This article was first published in ePrivate Client and Times of Tunbridge Wells.
We 140 businesses across the UK’s key sectors, including banking and finance, property and agriculture to gauge the current market sentiment ahead of the UK’s anticipated date of exiting the EU, 29 March 2019. The vast majority of respondents (94% and 91% respectively) answered in two consecutive surveys across the Autumn that they had not changed their mind since the Brexit referendum in 2016. This response is instructive in the context of a second Brexit referendum being considered across the political spectrum.
In addition despite concern from respondents about the economic prospects over the next year, there is also a positive long-term outlook with 58% of respondents in the October survey saying that they are either quite or extremely confident that the UK will thrive outside the EU. This is bolstered by a high level of confidence that businesses will be able to access their supply chain after 29 March 2019 – in the November survey over three-quarters (76%) stated that they were similarly confident about this.
The firm has been taking the pulse of public opinion since 2016, immediately after the Referendum vote, with the questions designed to evaluate business sentiment on the impact of Brexit. A second survey was completed in 2017 to compare the survey responses. The most recent ‘Brexit Barometer’ took place in October and November this year and will run until April 2019 – the objective being to continue to measure how business sentiment and concerns relating to Brexit are changing month by month against the backdrop of fast-moving political Brexit developments.
Other key statistics from the Autumnal 2018 surveys, included:
- Over a third of respondents (36%) identified a greater ability to engage in free trade deals with other countries as the main benefit of Brexit, followed by over a quarter (28%) choosing less regulation as the main benefit.
- 32% that they were not at all confident of Britain thriving outside the EU.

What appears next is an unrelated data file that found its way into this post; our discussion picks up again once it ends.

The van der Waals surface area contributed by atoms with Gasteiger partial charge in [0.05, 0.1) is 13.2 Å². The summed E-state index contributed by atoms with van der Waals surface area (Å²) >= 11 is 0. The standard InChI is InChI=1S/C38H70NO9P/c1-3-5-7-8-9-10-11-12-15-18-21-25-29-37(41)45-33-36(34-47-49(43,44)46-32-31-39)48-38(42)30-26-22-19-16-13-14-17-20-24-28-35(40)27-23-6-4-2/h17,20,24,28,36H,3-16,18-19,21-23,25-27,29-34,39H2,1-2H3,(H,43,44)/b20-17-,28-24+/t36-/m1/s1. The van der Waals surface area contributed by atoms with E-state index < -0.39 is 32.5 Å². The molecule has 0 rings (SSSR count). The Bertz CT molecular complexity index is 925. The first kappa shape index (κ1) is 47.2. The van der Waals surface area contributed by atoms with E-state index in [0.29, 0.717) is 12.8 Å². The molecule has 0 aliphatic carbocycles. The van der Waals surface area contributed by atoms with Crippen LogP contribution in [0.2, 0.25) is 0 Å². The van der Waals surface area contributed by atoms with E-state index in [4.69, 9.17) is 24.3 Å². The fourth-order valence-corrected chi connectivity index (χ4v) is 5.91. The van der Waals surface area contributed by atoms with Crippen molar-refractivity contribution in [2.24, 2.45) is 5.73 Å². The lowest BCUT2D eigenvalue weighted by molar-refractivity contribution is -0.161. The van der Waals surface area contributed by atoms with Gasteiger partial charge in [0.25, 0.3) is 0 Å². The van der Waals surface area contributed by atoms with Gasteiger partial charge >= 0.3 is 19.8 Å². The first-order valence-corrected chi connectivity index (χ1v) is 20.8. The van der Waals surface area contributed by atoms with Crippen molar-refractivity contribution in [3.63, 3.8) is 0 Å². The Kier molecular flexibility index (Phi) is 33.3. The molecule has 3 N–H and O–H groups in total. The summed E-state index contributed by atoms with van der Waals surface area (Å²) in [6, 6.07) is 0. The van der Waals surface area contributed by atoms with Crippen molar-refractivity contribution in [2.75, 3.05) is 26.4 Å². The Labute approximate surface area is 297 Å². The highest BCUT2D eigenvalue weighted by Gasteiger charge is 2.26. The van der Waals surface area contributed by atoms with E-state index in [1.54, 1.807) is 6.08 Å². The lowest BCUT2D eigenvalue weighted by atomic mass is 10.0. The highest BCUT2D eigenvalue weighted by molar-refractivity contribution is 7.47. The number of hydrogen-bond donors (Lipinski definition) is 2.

- 34% of respondents stated that the biggest concern for businesses is the impact that Brexit might have on prices and exports/imports.
- Nearly three quarters (73% ) of respondents answered that the Withdrawal Agreement has not made them rethink their business preparations for Brexit.
- Concerns arising from Brexit, included prices and exports (34%), access to the single market (24%) and business dependence on migrant workers (15% in November.
- Nearly half of the respondents (42% in November) do not feel confident about the UK economy in the next 12 months.
In terms of business planning, the Barometer indicates that half (50%) of businesses’ mergers and acquisitions plans have not been affected at all by the Brexit decision. Moreover, 44% of respondents in October and 45% in November shared that they did not include Brexit clauses when negotiating new/updating existing commercial contracts. This contrasts with only 9% of respondents who answered that they did include a provision in commercial contracts relating to Brexit.
When questioned about their biggest concerns arising from Brexit, the standout areas were prices and exports (34% in November), access to the single market (26% in October) and business dependence on migrant workers (15% in November). Other concerns included, employment law issues and investor confidence.
Joanne Gallagher, Partner and Head of the Corporate team at Thomson Snell & Passmore, comments:
“Although there is still uncertainty about what the impact of Brexit will be, our Brexit Barometer clearly shows that businesses recognise that there are opportunities for Britain outside of the EU, including the greater ability to do free trade deals with other countries and perhaps less regulation.
Our Brexit Barometer suggests there is greater confidence from the SME marketplace about Britain’s future than some politicians suggest. It will be interesting to see how this confidence develops over the next few months.”